Tinba is a well-known banking trojan that has been wreaking havoc among users in the past five years, ever since its source code was leaked online.
Through time, the trojan, also known as Tinybanker, Zusy or HµNT€R$, has had four major versions. In a report from F5 Labs, the cyber security vendor is announcing a fifth version, one that has received special updates so it can target banks from the APAC (Asia-Pacific) region, a territory in which Tinba hasn’t been very active until now.
This fifth version, named Tinbapore, doesn’t differ too much from the previous versions and still works in the same way.
It infects users through spam, it goes on to gain boot persistence via a rootkit, it initiates conversations with a C&C server after scanning and collecting data from the victim, and then goes on to hijack the user’s browsers.
More than half of Tinbapore infections were recorded in the APAC region
Differences from previous versions include the usage of a domain name generation algorithm that makes it harder for security researchers to track down its C&C, and its own separate explorer.exe process that runs in the operating system’s background.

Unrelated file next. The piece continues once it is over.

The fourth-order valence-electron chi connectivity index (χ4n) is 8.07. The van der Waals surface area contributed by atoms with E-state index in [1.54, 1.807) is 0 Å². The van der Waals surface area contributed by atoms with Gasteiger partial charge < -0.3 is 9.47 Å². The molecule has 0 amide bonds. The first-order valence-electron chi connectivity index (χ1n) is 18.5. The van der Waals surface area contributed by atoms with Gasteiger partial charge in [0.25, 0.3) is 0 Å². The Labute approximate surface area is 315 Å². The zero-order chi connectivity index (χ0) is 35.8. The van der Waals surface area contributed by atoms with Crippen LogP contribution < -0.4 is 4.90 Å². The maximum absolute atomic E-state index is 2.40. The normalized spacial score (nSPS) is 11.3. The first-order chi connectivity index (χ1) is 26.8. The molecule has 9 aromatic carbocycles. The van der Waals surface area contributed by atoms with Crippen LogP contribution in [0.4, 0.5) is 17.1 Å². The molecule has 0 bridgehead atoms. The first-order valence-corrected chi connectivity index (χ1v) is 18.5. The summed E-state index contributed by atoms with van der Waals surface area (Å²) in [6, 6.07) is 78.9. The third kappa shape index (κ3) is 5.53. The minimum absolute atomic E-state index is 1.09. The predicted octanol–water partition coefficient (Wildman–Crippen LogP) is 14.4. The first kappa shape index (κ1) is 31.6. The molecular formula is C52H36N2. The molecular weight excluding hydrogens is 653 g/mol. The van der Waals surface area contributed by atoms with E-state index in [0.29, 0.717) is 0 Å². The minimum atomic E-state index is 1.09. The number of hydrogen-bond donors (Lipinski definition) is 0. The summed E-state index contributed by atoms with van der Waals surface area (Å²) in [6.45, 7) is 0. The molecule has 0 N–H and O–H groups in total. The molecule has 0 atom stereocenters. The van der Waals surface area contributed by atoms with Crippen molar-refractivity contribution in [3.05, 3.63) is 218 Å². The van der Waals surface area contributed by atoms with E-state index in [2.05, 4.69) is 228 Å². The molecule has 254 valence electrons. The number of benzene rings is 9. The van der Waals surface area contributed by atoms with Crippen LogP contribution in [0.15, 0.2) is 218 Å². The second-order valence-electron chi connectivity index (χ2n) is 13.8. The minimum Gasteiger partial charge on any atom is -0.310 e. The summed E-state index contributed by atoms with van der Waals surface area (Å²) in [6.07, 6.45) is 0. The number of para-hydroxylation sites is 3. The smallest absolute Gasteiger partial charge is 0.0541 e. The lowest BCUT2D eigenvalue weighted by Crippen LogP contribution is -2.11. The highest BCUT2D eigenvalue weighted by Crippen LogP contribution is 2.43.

According to F5 researchers, the campaign responsible for spreading this most recent version of Tinba is originating from Russian domain names.
Furthermore, most of its targets are located in Singapore, the country from whose name Tinbapore’s moniker was derived. Second to Signapore’s 30% we find Indonesia with 20%, another APAC country, and also Malaysia with 5%.
“Financial institutions in APAC are not the only ones at risk; the malware has also targeted institutions in the Europe, Middle East, and Africa (EMEA) region and the Americas,” F5 researchers reveal. “However, it is clear that the majority of attacks target financial institutions in Asia and the Pacific.”
The full Tinbapore: Millions of Dollars at Risk is available for download.